Top 10 Interesting Facts About Diamonds!

Top 10 Interesting Facts About Diamonds!

10 Answers To 10 Questions About Diamonds.

Here are 10 facts about diamonds, some you may have thought about before and some, that almost certainly, have never crossed your mind.


1. What is the biggest diamond that has ever been found?

The largest diamond ever discovered is the Cullinan Diamond. Found in South Africa in 1905. The rough diamond weighed approximately 3,106 carats (621.35 grams or about 1.37 pounds) before it was cut into several large gemstones, the largest of which is known as the Cullinan I or the Great Star of Africa. This diamond is part of the British Crown Jewels and is housed in the Tower of London.

2. What are the different shapes/cuts of diamonds?

There are several popular diamond shapes, each with its own unique characteristics and appeal. Here are some of the most popular diamond shapes:

  1. Round Brilliant: This is the most popular and classic diamond shape, known for its exceptional sparkle and brilliance. It has 58 facets, allowing for maximum light reflection.

  2. Princess Cut: A square or rectangular shape with pointed corners, the princess cut is known for its modern and elegant appearance. It has a brilliant faceting pattern similar to the round brilliant, offering excellent sparkle.

  3. Emerald Cut: This rectangular shape features stepped facets and a large, open table, emphasising clarity and showcasing the diamond's clarity characteristics. Emerald cuts have a sophisticated and timeless look.

  4. Asscher Cut: Similar to the emerald cut but with a square shape, the asscher cut features a pavilion that is cut with rectangular facets in a concentric square pattern, creating a mesmerising hall-of-mirrors effect.

  5. Radiant Cut: Combining the elegance of emerald cuts with the brilliance of round diamonds, radiant cuts feature trimmed corners and a rectangular or square shape with a brilliant faceting pattern.

  6. Oval Cut: With its elongated shape and curved edges, the oval cut diamond offers a unique and flattering appearance on the finger. It provides excellent brilliance and sparkle.

  7. Pear Cut: Also known as a teardrop shape, pear cut diamonds feature a rounded end tapering to a point at the other, resembling a drop of water. They offer a blend of the brilliance of round diamonds and the elegance of marquise cuts.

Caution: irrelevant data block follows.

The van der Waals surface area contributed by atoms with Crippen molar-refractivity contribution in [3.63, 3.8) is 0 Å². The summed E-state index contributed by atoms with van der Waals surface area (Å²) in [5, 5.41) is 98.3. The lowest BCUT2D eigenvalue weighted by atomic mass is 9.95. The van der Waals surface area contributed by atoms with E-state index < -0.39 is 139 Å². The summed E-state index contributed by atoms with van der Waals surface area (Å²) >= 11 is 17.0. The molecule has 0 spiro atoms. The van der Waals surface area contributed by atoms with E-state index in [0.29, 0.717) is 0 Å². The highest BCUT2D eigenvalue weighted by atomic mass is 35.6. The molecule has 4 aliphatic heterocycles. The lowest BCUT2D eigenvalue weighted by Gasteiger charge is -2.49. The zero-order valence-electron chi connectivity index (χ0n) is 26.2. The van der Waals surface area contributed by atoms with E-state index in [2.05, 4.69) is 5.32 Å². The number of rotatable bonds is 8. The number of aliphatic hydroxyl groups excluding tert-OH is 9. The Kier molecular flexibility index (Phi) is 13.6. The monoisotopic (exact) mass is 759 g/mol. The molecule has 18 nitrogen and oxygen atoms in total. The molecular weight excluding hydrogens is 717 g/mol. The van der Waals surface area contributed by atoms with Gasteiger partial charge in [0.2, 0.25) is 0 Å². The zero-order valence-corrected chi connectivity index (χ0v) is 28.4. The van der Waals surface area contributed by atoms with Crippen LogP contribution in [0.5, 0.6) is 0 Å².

8. Marquise Cut: With its elongated shape and pointed ends, the marquise cut diamond maximises carat weight, giving the illusion of a larger diamond. It has a distinctive and elegant appearance.

  9. Heart Cut: Symbolising love and romance, heart cut diamonds feature a distinctive shape with a cleft at the top and curved edges. They are popular in romantic jewellery pieces like engagement rings.

These are the primary diamond shapes, but there are also variations and hybrids of these shapes, as well as more specialised cuts designed to suit different preferences and styles.

3. What is the most popular shape/cut of a diamond?

The most popular diamond shape is the Round Brilliant cut. It has consistently been the top choice for engagement rings and other diamond jewellery for many years. The round brilliant cut diamond is renowned for its exceptional sparkle, brilliance, and fire due to its precisely engineered facets that optimise light reflection and refraction.

4. How are diamonds formed?

Diamonds are formed deep within the Earth's mantle, typically around 100 to 200 kilometres ( or about 62 to 124 miles) below the surface. The process of diamond formation involves extreme pressure and temperature conditions, as well as specific geological environments. Here's a simplified overview of how diamonds are formed:

  1. Carbon Source: Diamonds are primarily composed of carbon. The carbon atoms that form diamonds may originate from various sources, including organic matter such as plants and animals that were buried deep within the Earth's crust millions to billions of years ago.

  2. Deep Earth Conditions: Diamonds form under high-pressure and high-temperature conditions found deep within the Earth's mantle. The pressure is typically around 725,000 pounds per square inch, and temperatures can range from about 900 to 1,300 degrees Celsius (1,650 to 2,370 degrees Fahrenheit).

  3. Formation Zones: Diamonds typically form in specific regions of the mantle where conditions are suitable for diamond crystallisation. These regions are often associated with ancient, stable continental plates.

  4. Formation Process: The process of diamond formation begins when carbon-containing materials, such as organic matter or carbon-rich minerals, are subjected to the intense heat and pressure of the Earth's mantle. Over millions to billions of years, these conditions cause the carbon atoms to bond together in a 'crystal lattice' structure, forming a diamond.

  5. Transportation to the Surface: Diamonds are brought closer to the Earth's surface through volcanic activity. They are carried upward in narrow channels known as kimberlite pipes or lamproite pipes, which are formed during volcanic eruptions.

  6. Surface Deposits: Once the volcanic eruptions occur, the diamonds can be found within the igneous rock material that has been brought to the surface. Miners often search for diamond deposits in these volcanic rock formations.

5. Where are diamonds found?

Diamonds are found in various locations around the world, but the majority of significant diamond deposits are located in specific regions known for their geological characteristics conducive to diamond formation. Some of the major diamond-producing countries and regions include:

  1. Africa:

    • Botswana: Botswana is one of the world's leading diamond producers, with the majority of its diamonds coming from the Orapa and Jwaneng mines.
    • South Africa: South Africa has a long history of diamond mining, with famous diamond mines such as the Premier Mine (Cullinan Diamond Mine) and the Venetia Diamond Mine.